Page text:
And, unlike the others, Bastet often visited me in the shelter. I would wake from sleeping through the heat of the day to find her also asleep, inches from my face; or awake, watching me. She investigated every item I had brought with me, vomiting copiously after sampling the can of lubricating oil. She looked in at me the wrong way through the telescope as I photographed, rushing round to cuff the camera each time it clicked. She prodded and sniffed with particular interest at the seismographs. She sampled my food; I had nothing to obviously interest an obligate carnivore, but she developed a surprising fondness for peanuts and for spiced fried lentils. She delivered her first litter of kittens in my sleeping bag while I was out, then moved them to my spare underwear leaving the bloody afterbirth behind for me to find later. Within a few days, she moved both kittens and underwear outside where she could tap into the community childcare network.

The other regular visitor to my shelter was Jerry, a small mouse of some species unknown to me. Like Bastet, he took whatever food was on offer and showed no fear; my supply of dried fruit and mixed grain muesli bought me hours of amusement at negligible cost. After a while, his fondness for currants dyed his nose and whiskers purple. Occasionally, Jerry and Bastet would be in the shelter at the same time; this made me nervous at first, but some kind of truce seemed to exist within my space. Outside, though he was too small to merit a deliberate hunt, Bastet would have eaten Jerry if he had crossed her path. Inside, they ignored each other.

In preparation for my departure from the mesa, my work completed, I methodically obliterated all signs of my stay: equipment and waste packed up, shelter dismantled and scattered, latrine pit not just filled in but planted over with scrub cuttings. Bastet sat and watched me, unblinking, as I went out all of this. On the final night, as I descended the western slope through the rushing wind to the waiting truck, Bastet trotted surefooted beside me. As we loaded my gear under the tarpaulin, she watched intently.

Before departure I signed a sheet confirming that the summit was clean of my presence, returned to the state in which I had found it, but in fact I had broken the rule in two small ways. Beneath the patch of scrub where my shelter no longer nestled, I had left one last meal of spiced fried lentils; and into Jerry's burrow I had poured a quantity of muesli and dried currants.


Julie Heyward said...

Bastet moved her kittens to your "spare underwear"? As opposed to ... ? You had, perhaps, a Chippendale dresser with twelve drawers in which your undies were sorted by color and fabric?

When I went to summer camp (ages 10 to 13), I had a giant, coagulated tangle of damp (we spent an awful lot of time doing things in creeks) clothes exploding out of a suitcase. I would -- at least once a day -- hose down said fungulous mass with a massive can of Lysol.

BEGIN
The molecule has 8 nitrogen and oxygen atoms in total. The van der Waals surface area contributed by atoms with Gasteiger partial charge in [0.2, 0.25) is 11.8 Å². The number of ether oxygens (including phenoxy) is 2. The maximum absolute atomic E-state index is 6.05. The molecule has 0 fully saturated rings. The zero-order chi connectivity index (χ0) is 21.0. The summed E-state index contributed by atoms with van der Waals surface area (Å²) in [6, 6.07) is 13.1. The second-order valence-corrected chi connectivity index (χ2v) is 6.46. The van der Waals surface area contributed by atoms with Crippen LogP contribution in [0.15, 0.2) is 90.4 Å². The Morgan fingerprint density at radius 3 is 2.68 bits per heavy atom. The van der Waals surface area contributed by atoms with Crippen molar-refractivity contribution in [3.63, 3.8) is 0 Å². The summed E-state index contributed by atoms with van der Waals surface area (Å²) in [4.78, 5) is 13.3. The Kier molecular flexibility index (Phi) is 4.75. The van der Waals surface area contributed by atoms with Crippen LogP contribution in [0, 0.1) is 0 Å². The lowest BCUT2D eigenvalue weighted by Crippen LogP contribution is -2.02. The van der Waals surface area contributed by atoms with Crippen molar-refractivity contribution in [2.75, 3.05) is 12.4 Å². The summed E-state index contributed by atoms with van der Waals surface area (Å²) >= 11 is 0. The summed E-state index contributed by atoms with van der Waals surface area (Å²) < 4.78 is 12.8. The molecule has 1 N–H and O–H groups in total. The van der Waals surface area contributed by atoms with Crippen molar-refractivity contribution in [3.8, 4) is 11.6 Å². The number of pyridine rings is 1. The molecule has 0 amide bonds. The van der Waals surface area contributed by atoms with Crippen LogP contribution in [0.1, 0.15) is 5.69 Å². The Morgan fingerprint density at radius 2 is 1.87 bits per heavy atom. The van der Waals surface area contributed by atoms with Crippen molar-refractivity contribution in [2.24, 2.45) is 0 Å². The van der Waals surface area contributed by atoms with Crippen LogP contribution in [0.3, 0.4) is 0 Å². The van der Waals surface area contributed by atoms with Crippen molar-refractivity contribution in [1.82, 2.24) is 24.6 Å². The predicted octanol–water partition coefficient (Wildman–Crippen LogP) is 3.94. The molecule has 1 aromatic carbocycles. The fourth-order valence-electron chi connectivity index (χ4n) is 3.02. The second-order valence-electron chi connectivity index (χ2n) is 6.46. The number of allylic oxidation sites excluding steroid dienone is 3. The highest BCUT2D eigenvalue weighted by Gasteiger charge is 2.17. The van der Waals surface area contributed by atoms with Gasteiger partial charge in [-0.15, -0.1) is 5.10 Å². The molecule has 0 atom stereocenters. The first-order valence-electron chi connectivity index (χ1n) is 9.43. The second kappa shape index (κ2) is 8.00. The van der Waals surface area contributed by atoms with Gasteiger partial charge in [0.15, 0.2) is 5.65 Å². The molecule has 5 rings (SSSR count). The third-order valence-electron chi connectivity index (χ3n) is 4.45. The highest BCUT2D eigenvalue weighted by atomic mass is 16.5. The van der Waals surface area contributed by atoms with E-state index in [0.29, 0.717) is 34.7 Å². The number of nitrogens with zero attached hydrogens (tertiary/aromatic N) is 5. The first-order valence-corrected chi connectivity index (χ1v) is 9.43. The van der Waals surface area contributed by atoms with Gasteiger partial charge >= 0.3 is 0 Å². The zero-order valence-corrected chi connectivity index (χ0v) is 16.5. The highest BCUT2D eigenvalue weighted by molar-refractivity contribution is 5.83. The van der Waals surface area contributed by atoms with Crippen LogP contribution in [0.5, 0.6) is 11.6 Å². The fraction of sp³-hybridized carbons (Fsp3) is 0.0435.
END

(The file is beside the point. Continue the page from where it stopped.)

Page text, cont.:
Feeding cats: at about that same time, at home, we had a huge collection of barn cats. Of course there was the obligatory orange, tiger-striped male called "Tigger" with the fat, scarred head of a typical alpha cat. I, however, was partial to a svelte gray male, "Nibbons" whom I fed on the roof outside my bedroom window -- fed that fish-stinky, gluey canned cat food, that dries to a black, scrabrous crust; that, when a cat eats it from a freshly turned can, with prissy little licks, makes a particular wet-sticky sound that, to me, is the perfect sound of gratitude.

Geoff said...

Thanks Felix

Made a somewhat dreary day - I have "man flu" - worth awaking for.

Anonymous said...


Felix said...

JH> ...your "spare underwear"? ...
JH> You had, perhaps, a Chippendale
JH> dresser ...

Chippendale? Nothing so common, my dear; it was a design by Edward William Godwin, executed by William Watt and hand decorated by James Abbott McNiell

JH> in which your undies were
JH> sorted by color and fabric?

How to sort it, when it was all pale pink silk?

Back to reality ... I'm afraid that when spending hot months in a furze hut, clean underwear is (not to get into too much detail) a literal matter of life and death. It has to be clean and frequently changed, or nasty fungal things happen. As to colour and fabric ... everything was the same grey/khaki cotton, which saved no end of time making wardrobe decisions in the morning...

JH> When I went to summer camp ages 10
JH> to 13), I had a giant, coagulated tangle
JH> of damp (we spent an awful lot of time
JH> doing things in creeks) clothes...

That, in a place where water is only just present in sufficient seeping quantity to sustain life and the daily shade temperature regularly peaked at 50°C, was one problem with which I luckily didn't have to contend...

JH> ...exploding out of a suitcase. I would
JH> -- at least once a day -- hose down said
JH> fungulous mass with a massive can of Lysol.

RoFL!!!! That's an image which will linger in the mind for a long, long time